In our most recent blog post, you read about how to create a claim and scrub it properly for errors . Now let's take a closer look at claims submission.
A clean claim is one that is successfully processed and reimbursed the first time it was submitted to an insurance payer with no errors, rejection, or requests for additional information. Having a high clean claims rate indicates that your practice's processes for billing and managing claims are sound. Hear how ambulatory healthcare professionals successfully implemented RCM solutions and claims processing software.
Here is how you ensure a clean claim submission and save time:
Be aware of claim filing deadlines
Be aware that payers have specific deadlines to submit claims—timely filing limits. If a claim is denied because you missed the timely filing deadline, you have no appeal rights. Your practice forfeits all money that potentially may have been collected.
For example, Medicare claims must be submitted within one year of the date of service. Timely filing deadlines for other payers vary; they may be 90 days to 120 days from date of service, or some other length of time, depending on your contract with the payer.
Submission to a clearinghouse
The first phase of the submission process occurs when a claim leaves your practice for review, usually by a clearinghouse service. The clearinghouse aggregates mountains of electronic claim information, almost all of it managed by software. The clearinghouse sends this information to third-party payers.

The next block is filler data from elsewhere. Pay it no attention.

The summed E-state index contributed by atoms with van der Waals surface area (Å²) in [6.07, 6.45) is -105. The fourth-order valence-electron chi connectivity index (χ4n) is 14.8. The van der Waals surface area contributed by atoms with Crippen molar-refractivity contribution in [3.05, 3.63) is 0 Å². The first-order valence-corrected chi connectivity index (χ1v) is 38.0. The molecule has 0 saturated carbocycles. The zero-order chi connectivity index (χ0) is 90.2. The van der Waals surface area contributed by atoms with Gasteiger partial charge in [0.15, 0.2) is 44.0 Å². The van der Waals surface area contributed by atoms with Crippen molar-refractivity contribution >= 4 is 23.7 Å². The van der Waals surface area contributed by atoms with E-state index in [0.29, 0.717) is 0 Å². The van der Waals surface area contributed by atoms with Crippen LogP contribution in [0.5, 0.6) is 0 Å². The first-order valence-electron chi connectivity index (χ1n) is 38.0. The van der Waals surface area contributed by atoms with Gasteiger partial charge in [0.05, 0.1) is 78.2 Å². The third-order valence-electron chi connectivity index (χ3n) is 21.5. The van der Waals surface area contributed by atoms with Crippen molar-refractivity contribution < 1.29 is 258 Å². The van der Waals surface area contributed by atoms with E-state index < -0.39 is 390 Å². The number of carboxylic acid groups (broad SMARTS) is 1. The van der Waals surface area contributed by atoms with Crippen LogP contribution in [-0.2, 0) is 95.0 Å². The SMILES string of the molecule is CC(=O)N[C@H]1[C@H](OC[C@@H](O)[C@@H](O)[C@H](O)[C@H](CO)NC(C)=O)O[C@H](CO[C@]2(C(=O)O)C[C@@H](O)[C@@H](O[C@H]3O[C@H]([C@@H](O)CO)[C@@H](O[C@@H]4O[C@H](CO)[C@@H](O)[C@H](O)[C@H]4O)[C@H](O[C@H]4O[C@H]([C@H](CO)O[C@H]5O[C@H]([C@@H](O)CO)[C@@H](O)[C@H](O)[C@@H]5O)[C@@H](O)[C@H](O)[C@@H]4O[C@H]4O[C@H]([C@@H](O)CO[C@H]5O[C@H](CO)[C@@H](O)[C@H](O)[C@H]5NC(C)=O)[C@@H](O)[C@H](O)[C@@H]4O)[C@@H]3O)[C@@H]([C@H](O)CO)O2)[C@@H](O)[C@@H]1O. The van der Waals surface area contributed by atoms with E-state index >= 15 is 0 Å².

Once your practice’s claims ready to be submitted, your system will generate an 837 file, a Health Insurance Portability and Accountability Act (HIPAA) compliant electronic format used to transmit healthcare claims and upload them to the clearinghouse.
Check daily for the status of your claim file
Usually clearinghouse services provide a dashboard that checks for updates on the status of submitted claims. Note that they enroll new insurance payers in their services on an ongoing basis. Therefore, new payers are continually being added to the dashboard. If you are still providing paper claims to an insurer, you may have opportunity to convert paper claims to digital claims through your clearinghouse—check the dashboard for updates on enrollment of new insurance payers. A clearinghouse also provides digital proof of timely filing, which can be more difficult with paper-based claims.
Set expectations for payment timelines
Know your payers so that, when you submit a claim, you know how long it’s likely to take to get payment. This is important when projecting cash flow. Medicare commonly pays within 14 days and many Blue Cross Blue Shield payers pay within 14 or 21 days, as does UnitedHealthcare. Keep in mind, worker’s compensation or Veteran’s Affairs (VA) claims can take 45 to 90 days before you receive payment.
In our next blog post, we'll look at clearinghouse edits—your last chance to prevent a denial.
To learn more about clean claim submission process, click here to read 10 Tips for Better Medical Billing and Practice Management.